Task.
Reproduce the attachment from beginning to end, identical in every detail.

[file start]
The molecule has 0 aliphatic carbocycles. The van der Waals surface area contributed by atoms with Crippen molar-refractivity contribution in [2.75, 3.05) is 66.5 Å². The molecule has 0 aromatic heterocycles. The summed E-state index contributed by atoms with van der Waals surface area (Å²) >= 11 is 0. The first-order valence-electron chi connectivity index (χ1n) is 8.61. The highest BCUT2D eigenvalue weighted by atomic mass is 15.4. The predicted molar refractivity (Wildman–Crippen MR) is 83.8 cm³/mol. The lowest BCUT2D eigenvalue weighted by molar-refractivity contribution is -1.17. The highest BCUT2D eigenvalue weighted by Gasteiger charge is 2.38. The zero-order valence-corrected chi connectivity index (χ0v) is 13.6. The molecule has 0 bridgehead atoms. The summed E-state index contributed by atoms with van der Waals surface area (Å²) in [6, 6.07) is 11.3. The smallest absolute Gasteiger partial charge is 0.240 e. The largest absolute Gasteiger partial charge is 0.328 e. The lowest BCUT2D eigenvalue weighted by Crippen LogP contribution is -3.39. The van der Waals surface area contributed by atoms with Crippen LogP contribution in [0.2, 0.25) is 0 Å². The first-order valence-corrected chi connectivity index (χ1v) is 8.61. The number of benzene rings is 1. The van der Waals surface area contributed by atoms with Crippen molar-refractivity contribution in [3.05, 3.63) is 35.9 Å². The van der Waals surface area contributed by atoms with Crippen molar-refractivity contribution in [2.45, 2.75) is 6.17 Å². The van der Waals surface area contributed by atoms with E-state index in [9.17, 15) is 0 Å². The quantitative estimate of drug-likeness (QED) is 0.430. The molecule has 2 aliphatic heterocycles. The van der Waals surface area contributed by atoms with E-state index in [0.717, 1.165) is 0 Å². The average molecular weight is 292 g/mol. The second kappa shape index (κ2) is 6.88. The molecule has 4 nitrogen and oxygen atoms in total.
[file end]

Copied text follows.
The molecule has 0 aliphatic carbocycles. The van der Waals surface area contributed by atoms with Crippen molar-refractivity contribution in [2.75, 3.05) is 66.5 Å². The molecule has 0 aromatic heterocycles. The summed E-state index contributed by atoms with van der Waals surface area (Å²) >= 11 is 0. The first-order valence-electron chi connectivity index (χ1n) is 8.61. The highest BCUT2D eigenvalue weighted by atomic mass is 15.4. The predicted molar refractivity (Wildman–Crippen MR) is 83.8 cm³/mol. The lowest BCUT2D eigenvalue weighted by molar-refractivity contribution is -1.17. The highest BCUT2D eigenvalue weighted by Gasteiger charge is 2.38. The zero-order valence-corrected chi connectivity index (χ0v) is 13.6. The molecule has 0 bridgehead atoms. The summed E-state index contributed by atoms with van der Waals surface area (Å²) in [6, 6.07) is 11.3. The smallest absolute Gasteiger partial charge is 0.240 e. The largest absolute Gasteiger partial charge is 0.328 e. The lowest BCUT2D eigenvalue weighted by Crippen LogP contribution is -3.39. The van der Waals surface area contributed by atoms with Crippen LogP contribution in [0.2, 0.25) is 0 Å². The first-order valence-corrected chi connectivity index (χ1v) is 8.61. The number of benzene rings is 1. The van der Waals surface area contributed by atoms with Crippen molar-refractivity contribution in [3.05, 3.63) is 35.9 Å². The van der Waals surface area contributed by atoms with Crippen molar-refractivity contribution in [2.45, 2.75) is 6.17 Å². The van der Waals surface area contributed by atoms with E-state index in [9.17, 15) is 0 Å². The quantitative estimate of drug-likeness (QED) is 0.430. The molecule has 2 aliphatic heterocycles. The van der Waals surface area contributed by atoms with E-state index in [0.717, 1.165) is 0 Å². The average molecular weight is 292 g/mol. The second kappa shape index (κ2) is 6.88. The molecule has 4 nitrogen and oxygen atoms in total.